In an earlier blog post, we discussed the detrimental impacts of manicured lawns and the value of re-evaluating how much lawn space you actually need. One Natural Neighbor decided to act on this suggestion and began the quest of converting unused lawn space into a pocket meadow.
Back in April, we visited with Sam Low and two other Harthaven residents. While walking their properties, we explored the existing plant communities and sources of water and cover. Walking up to Sam’s home, you could see a beautiful view of Farm Pond. As we got closer to his lawn, we discovered a pleasant surprise. The lawn area closest to the water was predominantly Pennsylvania sedge (Carex pensylvanica)!
Pennsylvania sedge is a lawn alternative that many people have been looking for. This drought-tolerant native is adapted to the island’s natural soil profiles and only grows up to ankle height, reducing the need for fertilizers, additional watering, and even regular mowing. Unfortunately, obtaining a Pennsylvania sedge lawn is not as simple as broadcasting seed on bare soil. This plant spreads through rhizomes and does not readily germinate when seeded. So when I saw Sam’s undisturbed sedge lawn, I was in awe. I told him he was one of the luckiest people in the neighborhood in that his journey to reduce lawn space and increase native flower diversity would be easier than most.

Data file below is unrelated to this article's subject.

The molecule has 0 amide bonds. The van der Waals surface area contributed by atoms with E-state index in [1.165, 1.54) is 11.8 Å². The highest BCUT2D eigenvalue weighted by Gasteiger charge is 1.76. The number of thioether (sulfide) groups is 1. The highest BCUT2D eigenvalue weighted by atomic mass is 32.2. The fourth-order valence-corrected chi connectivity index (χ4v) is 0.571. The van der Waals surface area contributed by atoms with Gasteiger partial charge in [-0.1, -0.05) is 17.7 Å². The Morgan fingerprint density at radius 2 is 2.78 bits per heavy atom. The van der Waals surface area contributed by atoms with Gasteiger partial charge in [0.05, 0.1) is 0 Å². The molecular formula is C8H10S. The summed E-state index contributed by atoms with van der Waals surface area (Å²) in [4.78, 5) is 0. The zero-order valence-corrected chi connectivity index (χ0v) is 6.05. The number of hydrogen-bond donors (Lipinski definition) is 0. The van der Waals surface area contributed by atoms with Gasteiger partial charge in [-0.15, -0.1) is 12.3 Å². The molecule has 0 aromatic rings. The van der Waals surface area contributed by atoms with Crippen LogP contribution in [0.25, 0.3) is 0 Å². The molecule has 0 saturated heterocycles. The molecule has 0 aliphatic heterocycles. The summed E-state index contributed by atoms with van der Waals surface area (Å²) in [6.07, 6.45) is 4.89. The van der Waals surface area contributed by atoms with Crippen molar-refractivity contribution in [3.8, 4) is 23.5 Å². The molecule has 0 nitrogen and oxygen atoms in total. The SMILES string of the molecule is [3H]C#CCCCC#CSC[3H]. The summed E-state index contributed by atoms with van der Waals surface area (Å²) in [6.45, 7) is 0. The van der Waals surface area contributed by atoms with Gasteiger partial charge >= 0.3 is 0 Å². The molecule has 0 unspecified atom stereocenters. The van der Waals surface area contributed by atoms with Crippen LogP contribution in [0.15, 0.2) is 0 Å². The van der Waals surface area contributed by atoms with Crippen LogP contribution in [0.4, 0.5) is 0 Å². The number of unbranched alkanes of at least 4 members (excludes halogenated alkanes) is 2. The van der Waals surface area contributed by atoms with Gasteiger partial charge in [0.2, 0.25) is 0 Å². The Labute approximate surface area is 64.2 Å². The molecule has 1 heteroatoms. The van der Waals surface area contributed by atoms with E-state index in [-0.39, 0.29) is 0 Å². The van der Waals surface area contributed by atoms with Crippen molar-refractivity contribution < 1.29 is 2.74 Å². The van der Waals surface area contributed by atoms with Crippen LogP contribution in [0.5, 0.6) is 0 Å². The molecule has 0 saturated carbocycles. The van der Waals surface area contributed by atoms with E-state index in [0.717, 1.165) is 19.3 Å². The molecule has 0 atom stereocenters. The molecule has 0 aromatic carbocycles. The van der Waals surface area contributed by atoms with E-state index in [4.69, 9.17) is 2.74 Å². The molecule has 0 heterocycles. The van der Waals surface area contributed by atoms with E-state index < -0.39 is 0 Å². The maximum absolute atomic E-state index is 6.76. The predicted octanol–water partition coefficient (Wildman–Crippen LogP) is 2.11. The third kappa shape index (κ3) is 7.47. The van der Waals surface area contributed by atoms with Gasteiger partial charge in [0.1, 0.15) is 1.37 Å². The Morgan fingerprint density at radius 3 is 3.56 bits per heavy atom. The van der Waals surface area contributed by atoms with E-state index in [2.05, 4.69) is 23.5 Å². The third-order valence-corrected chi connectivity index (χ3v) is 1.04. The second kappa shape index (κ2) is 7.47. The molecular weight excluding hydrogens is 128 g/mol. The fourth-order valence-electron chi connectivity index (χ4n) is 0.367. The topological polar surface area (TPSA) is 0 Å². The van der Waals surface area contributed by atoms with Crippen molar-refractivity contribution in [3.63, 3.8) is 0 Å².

Unlike turf grass, sedges are clump-forming, which offers space to interplant with native perennials. In June, Sam participated in our native plant sale and purchased one of our plant kits consisting of “wild type” plugs from Polly Hill Arboretum. Sam created an intentional design with his plantings and a thoughtfully placed pathway. By letting the sedge areas go unmown, he discovered other native perennials coming up on their own.
Asters, Goldenrod, and Asclepias plants that naturally came up in Sam’s yard
Sometimes we need a visual depiction of change, and Sam’s yard is a great model for what a lawn can become. Sam is curious and always looking to understand the deeper meaning of things, making him the perfect individual to connect with others and share his experiences. Sam’s backyard shifts are having impacts beyond the boundaries of his neighborhood: he has also agreed to participate in the Woodwell Climate Science Center’s island-wide carbon project. The Woodwell Climate Science Center team is in the process of resampling vegetation plots in natural lands across the Island, which were initially sampled by Glenn Motzkin in 2000. The new study includes residential landscapes, as less is known about the diverse structure and biodiversity of the residential areas that now occupy large portions of Martha’s Vineyard, and the United States.
Sam joins twenty-six other members of the Natural Neighbors community in this study to better understand the ecological possibilities and impacts of residential properties. This will allow the Woodwell Climate Science Center to compare the biodiversity and carbon storage in the Vineyard’s residential areas with that in the Vineyard’s forests, shrublands, and grasslands. This was a natural collaboration opportunity as BiodiversityWorks is always seeking to contribute to larger studies so that the island and its biodiversity are included in broader ecological studies.